David Ricardo


The present high market price above the mint price of gold, appears to have engrossed a great portion of the attention of the public; but they do not seem to be sufficiently impressed with the importance of the subject, nor of the disastrous consequences which may attend the further depreciation of paper. I am anxious, whilst there is yet time, that we should retrace our steps and restore the currency to that healthful state which so long existed in this country, and the departure from which is pregnant with present evil and future ruin.

The mint price of gold is 3l. 17s. 10½d. and the market price has been gradually increasing, and was within these two or three weeks as high as 4l. 13s. per ounce, not much less than 20 per cent. advance.

It is remarkable that between the years 1777 and 1797 the average price of gold was not higher than 3l. 17s. 7d. During that period, our currency was one of acknowledged purity. It is only since 1797, since the year that the Bank has been restricted from paying its notes in specie, that gold has risen to 4l., 4l. 10s., and latterly to 4l. 13s. per ounce. Whilst the Bank pays its notes in specie, there can never be any great difference between the mint and market-prices of gold. It is well known that, detection being difficult, notwithstanding the most severe, and, perhaps, absurd laws, when it becomes greatly the interest of individuals from a high market price of gold, the coin will be melted and sold as bullion, or exported, as it best suits the views of those who engage in such traffic. If, then, whilst the Bank paid in specie gold rose to 4l. or more per ounce, these dealers would exchange their notes at the Bank, obtaining an ounce of gold for every 3l. 17s. 10½d. in bank notes. This gold would be melted and sold, or exported for 4l. or more in bank-notes per ounce; and as this operation might be repeated daily, or indeed hourly, it would be continued till the Bank had withdrawn the superfluous quantity of their notes from circulation, and had thereby brought the market and mint prices of gold to a level. This is the only check which can exist to an over issue from the Bank, and was so well known that the Bank never ventured on it with impunity.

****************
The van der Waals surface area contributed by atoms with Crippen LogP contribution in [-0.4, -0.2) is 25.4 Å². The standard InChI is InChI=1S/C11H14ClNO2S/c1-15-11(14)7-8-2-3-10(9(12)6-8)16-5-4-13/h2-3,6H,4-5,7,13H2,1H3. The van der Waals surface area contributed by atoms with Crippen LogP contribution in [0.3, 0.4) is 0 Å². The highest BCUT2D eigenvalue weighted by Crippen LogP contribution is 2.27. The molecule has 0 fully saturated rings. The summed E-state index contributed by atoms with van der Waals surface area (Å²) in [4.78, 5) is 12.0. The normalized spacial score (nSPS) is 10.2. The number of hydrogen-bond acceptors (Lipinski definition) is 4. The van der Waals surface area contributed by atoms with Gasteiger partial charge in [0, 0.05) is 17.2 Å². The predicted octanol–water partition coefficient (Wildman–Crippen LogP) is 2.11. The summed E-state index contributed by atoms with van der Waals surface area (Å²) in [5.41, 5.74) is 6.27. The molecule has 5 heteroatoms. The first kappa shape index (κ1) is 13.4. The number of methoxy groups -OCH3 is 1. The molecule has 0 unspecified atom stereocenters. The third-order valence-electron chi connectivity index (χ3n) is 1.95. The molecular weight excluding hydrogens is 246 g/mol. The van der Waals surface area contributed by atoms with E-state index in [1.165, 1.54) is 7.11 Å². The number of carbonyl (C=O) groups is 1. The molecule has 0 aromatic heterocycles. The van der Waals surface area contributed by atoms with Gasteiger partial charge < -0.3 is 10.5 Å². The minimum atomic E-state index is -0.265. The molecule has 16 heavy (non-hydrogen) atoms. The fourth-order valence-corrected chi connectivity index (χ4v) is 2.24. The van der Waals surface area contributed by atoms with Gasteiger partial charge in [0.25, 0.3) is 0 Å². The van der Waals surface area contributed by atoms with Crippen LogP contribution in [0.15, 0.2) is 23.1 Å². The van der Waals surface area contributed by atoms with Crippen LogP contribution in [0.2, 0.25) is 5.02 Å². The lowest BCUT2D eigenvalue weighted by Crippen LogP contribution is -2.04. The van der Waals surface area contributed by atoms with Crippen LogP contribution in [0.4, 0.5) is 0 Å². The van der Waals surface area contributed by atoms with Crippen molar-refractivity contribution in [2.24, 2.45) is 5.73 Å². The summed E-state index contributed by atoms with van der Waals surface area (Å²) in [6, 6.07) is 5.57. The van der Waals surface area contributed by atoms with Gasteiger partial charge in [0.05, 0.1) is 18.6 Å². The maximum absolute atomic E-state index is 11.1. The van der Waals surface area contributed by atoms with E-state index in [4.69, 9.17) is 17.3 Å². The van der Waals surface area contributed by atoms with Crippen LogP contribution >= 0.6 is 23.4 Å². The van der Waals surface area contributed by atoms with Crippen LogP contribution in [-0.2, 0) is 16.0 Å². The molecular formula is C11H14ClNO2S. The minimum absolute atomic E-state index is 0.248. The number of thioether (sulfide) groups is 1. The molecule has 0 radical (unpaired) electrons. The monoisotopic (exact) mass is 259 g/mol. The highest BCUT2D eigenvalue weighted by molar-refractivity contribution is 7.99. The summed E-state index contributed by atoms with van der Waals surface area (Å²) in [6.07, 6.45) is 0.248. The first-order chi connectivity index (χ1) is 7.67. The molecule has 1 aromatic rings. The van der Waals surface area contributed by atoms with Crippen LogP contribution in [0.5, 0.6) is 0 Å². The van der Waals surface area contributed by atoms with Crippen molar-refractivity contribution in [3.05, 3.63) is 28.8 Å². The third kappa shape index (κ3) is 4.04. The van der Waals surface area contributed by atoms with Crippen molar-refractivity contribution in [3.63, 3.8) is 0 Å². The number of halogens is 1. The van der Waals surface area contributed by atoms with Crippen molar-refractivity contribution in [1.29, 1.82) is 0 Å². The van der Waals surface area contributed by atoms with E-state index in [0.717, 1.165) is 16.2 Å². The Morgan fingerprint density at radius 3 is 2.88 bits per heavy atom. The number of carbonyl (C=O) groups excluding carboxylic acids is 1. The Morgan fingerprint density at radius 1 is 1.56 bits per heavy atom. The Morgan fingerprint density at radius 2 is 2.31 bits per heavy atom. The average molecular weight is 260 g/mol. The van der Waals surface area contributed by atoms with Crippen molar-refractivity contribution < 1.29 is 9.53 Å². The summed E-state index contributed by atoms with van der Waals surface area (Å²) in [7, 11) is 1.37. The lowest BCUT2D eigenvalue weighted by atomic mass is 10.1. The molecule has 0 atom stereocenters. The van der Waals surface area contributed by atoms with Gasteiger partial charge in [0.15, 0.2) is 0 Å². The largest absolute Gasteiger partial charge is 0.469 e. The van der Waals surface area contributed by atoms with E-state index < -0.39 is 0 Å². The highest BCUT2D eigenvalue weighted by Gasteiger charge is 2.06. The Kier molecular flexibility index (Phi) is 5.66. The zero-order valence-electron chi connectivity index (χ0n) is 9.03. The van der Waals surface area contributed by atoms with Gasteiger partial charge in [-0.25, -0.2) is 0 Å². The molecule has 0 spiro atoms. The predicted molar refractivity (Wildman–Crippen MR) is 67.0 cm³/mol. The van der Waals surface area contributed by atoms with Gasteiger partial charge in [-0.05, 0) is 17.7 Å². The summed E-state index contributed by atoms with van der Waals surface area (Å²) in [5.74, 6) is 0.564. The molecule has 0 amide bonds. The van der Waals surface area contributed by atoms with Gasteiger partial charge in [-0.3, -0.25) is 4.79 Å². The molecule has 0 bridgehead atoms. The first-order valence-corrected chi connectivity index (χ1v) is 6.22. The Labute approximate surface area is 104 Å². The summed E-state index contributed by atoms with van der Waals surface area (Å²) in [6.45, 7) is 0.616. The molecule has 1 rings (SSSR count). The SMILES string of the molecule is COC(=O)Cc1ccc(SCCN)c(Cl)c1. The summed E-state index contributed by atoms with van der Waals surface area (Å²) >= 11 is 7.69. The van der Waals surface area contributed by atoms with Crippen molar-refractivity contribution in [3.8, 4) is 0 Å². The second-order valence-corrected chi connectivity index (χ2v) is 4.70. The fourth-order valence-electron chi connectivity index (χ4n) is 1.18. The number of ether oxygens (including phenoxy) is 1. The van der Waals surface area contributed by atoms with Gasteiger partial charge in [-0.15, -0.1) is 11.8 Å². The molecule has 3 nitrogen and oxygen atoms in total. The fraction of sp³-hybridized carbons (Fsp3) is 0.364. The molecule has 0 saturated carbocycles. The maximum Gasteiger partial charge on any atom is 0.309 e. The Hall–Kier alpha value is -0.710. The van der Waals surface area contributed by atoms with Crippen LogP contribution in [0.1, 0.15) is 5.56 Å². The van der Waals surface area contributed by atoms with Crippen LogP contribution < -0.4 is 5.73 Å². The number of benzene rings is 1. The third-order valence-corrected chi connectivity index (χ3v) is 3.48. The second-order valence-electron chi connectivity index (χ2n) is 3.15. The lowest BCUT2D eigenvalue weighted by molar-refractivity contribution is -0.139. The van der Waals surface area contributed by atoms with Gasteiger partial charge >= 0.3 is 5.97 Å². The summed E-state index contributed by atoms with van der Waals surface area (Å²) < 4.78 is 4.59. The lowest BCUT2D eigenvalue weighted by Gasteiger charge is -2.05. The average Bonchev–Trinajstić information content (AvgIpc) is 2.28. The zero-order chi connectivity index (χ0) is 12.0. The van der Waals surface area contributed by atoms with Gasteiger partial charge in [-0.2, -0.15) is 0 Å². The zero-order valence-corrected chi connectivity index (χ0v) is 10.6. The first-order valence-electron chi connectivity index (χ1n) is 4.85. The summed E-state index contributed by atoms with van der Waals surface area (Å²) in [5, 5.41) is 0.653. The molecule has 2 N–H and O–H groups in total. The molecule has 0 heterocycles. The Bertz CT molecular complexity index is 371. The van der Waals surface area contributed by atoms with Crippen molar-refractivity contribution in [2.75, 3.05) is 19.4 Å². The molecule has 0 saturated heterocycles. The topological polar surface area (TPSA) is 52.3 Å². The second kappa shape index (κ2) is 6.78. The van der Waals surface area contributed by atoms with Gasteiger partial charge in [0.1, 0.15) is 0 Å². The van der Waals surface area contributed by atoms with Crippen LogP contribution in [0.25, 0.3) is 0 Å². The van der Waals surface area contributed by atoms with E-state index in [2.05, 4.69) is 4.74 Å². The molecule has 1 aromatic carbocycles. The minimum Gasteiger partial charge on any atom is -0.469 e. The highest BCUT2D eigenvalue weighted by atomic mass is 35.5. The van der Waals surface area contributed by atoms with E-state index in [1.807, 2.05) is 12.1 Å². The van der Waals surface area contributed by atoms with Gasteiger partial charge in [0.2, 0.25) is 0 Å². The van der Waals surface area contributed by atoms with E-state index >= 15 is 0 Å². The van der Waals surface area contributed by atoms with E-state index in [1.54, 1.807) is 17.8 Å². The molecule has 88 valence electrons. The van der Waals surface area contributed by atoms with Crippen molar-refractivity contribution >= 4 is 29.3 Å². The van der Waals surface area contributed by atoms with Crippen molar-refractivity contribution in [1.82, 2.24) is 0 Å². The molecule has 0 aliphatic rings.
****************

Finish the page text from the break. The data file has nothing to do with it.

No efforts of the Bank could keep more than a certain quantity of notes in circulation, and if that quantity was exceeded, its effects on the price of gold always brought the excess back to the Bank for specie. Under such regulations the market price of gold could never rise much above the mint price, for who would give 4l. or more, in bank-notes, for an ounce of gold, when he might obtain the same at the Bank for 3l. 17s. 10½d. It would be the same thing as offering an ounce of gold and 2s. 10½d. for an ounce of gold.—When we talk of a high price of gold, it can have no meaning, if estimated in gold, or in notes which are immediately exchangeable for gold. It may be high, estimated in silver, or in goods of all kinds, and it is only when gold is high compared with goods, or in other words that goods are cheap, that any temptation is offered for its importation. When it is said that we may obtain 1l. 5s. for a guinea by sending it to Hamburg, what is meant but that we may get for it a bill on London for 1l. 5s. in bank-notes? Could this be the case if the bank paid in specie? Would any one be so blind to his interest as to offer me one guinea in specie and four shillings, for a guinea, when he might obtain the same at Hamburgh at par, paying only the expences of freight, &c.? It is only because he cannot get a guinea at the Bank for notes, that he consents to pay it with notes at the best price he can, or in other words he sells 1l. 5s. of his bank-notes for a guinea in specie.